It’s five minutes before rehearsal in the Ballet B.C. studio at the Scotiabank Dance Centre, and a lithe, athletic-looking man in navy sports shorts, a bright blue Adidas shirt, and skin-tone slippers is lowering into deep, impressive side and front splits. A minute later, he’s flipped over and is effortlessly pumping away in pushups. But it’s not a dancer warming up for rehearsal for the company’s season-opening show; it’s celebrated Finnish choreographer Jorma Elo getting ready to go to work with the troupe.
This tells you three things you need to know about Elo, the resident choreographer at Boston Ballet. He’s not one to sit on the sidelines and call out commands. He still approaches things like a dancer. And he loves the athletic possibility of contemporary ballet.
The moment hints at something else from his past, though, and it’s a world away from the tights and slippers of ballet. In fact, it’s a clue to the way the world of sports brought him to dance. As the quietly affable Elo puts it earlier in an interview at the Vancouver company’s offices: “I have had two passions in my youth: it was hockey and it was ballet.”
Push Elo to talk about his upbringing in his Nordic homeland, and you’ll find out he was a promising young goalie. And if you know anything about hockey, you know that goalies need to be incredibly flexible. They need to be able to do some serious splits. To do that, the young netminder, the son of a physician and a dentist, signed up for his first dance lessons at 12—and started a journey that would take him away from the rink to starring roles at the Finnish National Ballet, the Swedish Cullberg Ballet, Netherlands Dance Theatre, and far, far beyond.
Not to push the comparisons too far, but if you watch his dancers move on-stage today, you can see some remnants of his past on ice—from its lightning-fast flow to its swirling patterning. It was obvious in Ballet B.C.’s 2011 rendition of his electrifying 1st Flash, and you can see it now in rehearsals for a brand new commission he’s setting on the company for its season opener.
“I always liked the physical speed and the moving in space of hockey, the connecting and the shooting,” he tells the Straight. “And when I went to the ballet, it felt similar. I was moving in space at high speed, and I needed a lot of focus on that one thing, and there was that turning around on the spot,” he says, getting out of his chair to demonstrate. “But the musicality was the more powerful element for me as a 12-year-old. And then I went to the opera house [to see a ballet] and it was like ‘Whoah’—the theatricality and the drama.”
Elo was signed to the Finnish National Ballet at just 16, swept up at a time when male stars like Mikhail Baryshnikov and Rudolf Nureyev were at the height of their careers.
Back at the rehearsal hall, as the Ballet B.C. dancers start up to the racing strings of a Johann Sebastian Bach violin concerto, what still comes through the most is Elo’s love of dance and its physical possibility. Upraised arms propel twirling bodies around like tops; torsos sway like currents have been shot through them; and couples connect in an effortless flow. For this new, as-yet-unnamed work, Elo says he’s been inspired by his parents’ relationship: in their 90s, with his father losing his sight and his mother losing her memory, they’ve come to depend on each other’s senses. So the piece is about how we adapt when we lose those senses, and about the kind of mature relationships where two people become a part of each other.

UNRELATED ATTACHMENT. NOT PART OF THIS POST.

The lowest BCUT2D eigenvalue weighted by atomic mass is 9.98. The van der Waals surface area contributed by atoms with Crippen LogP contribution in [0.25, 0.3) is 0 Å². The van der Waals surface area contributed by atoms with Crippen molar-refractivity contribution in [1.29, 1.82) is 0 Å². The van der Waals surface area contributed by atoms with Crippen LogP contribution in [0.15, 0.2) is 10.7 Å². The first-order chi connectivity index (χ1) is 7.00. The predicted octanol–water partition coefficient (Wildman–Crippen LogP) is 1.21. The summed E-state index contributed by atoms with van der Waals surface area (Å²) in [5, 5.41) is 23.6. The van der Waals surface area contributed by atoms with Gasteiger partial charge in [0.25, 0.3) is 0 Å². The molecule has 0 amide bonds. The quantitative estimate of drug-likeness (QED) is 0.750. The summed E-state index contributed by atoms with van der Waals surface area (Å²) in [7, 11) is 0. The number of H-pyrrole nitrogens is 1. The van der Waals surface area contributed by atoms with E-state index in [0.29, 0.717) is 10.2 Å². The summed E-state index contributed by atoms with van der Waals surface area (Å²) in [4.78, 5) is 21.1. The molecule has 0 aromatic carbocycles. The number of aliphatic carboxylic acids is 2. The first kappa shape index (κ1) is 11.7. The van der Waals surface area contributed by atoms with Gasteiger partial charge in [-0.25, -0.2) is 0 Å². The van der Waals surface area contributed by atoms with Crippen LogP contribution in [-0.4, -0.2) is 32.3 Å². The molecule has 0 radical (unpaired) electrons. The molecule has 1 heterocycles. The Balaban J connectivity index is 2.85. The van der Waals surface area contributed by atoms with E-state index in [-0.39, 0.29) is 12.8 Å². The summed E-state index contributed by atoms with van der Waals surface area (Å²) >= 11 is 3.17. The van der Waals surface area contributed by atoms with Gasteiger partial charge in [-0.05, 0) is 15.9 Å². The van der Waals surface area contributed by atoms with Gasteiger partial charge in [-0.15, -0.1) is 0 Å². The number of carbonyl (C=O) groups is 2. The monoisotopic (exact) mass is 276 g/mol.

It has a more “joyous glow” to it, Elo admits, than the harder-edged 1st Flash. But the movement looks as quick as ever.
“I love speed—it just keeps my attention,” Elo explains during the interview. “I’m quite slow in my nature, how I speak, how I move. But I can dance really, really fast,” he adds with a grin. “I get in a way an ecstatic response when I dance fast. Subconsciously I’m drawn to that state of moving so fast that you’re lost in the movement—in the flow. It’s a state where time is not what the clock says it is.”
He is pushing this troupe of young dancers hard. In the tight quarters of the hall, you can see them panting and sweating. Elo even jokes about it our interview. “I’m sadistic, evil. Yes!” he says, jumping out of his chair like a drill commander. But then he sits down and says with a smile: “It’s part of the work of the dancer to be pushed constantly to a certain amount. But I hope I find a joyous way of using them. I think in the end it’s a joyous and positive experience for everybody.”
That’s clear from the devotion of the dancers you see in the studio. Artistic director Emily Molnar, who just signed a new three-year contract with Ballet B.C., has scored a coup attracting Elo here to create a new work—after this, he heads to major ballet companies in Tulsa, Boston, Hong Kong, and Holland. But he feels a genuine affinity for the company. “Emily has created this atmosphere where it’s very, very inviting to be part of this constant movement study,” says Elo, who, in the studio, works hands-on with the dancers to choreograph to the music in a free-flowing process.
Elo has a deep connection to the dancers and it comes as little surprise: he’s one of them. Just as he warms up with them, he’s always jumping into their midst to demonstrate and take part in a move. He may have shed the goalie pads a long time ago, but the ballet slippers are going to be a lot harder to take off. “I’m very much from the same race of animals,” the celebrated Finn says, referring to the dancers, before heading back to work. “This is the best world for me: to connect with these beautiful people and their dedication.”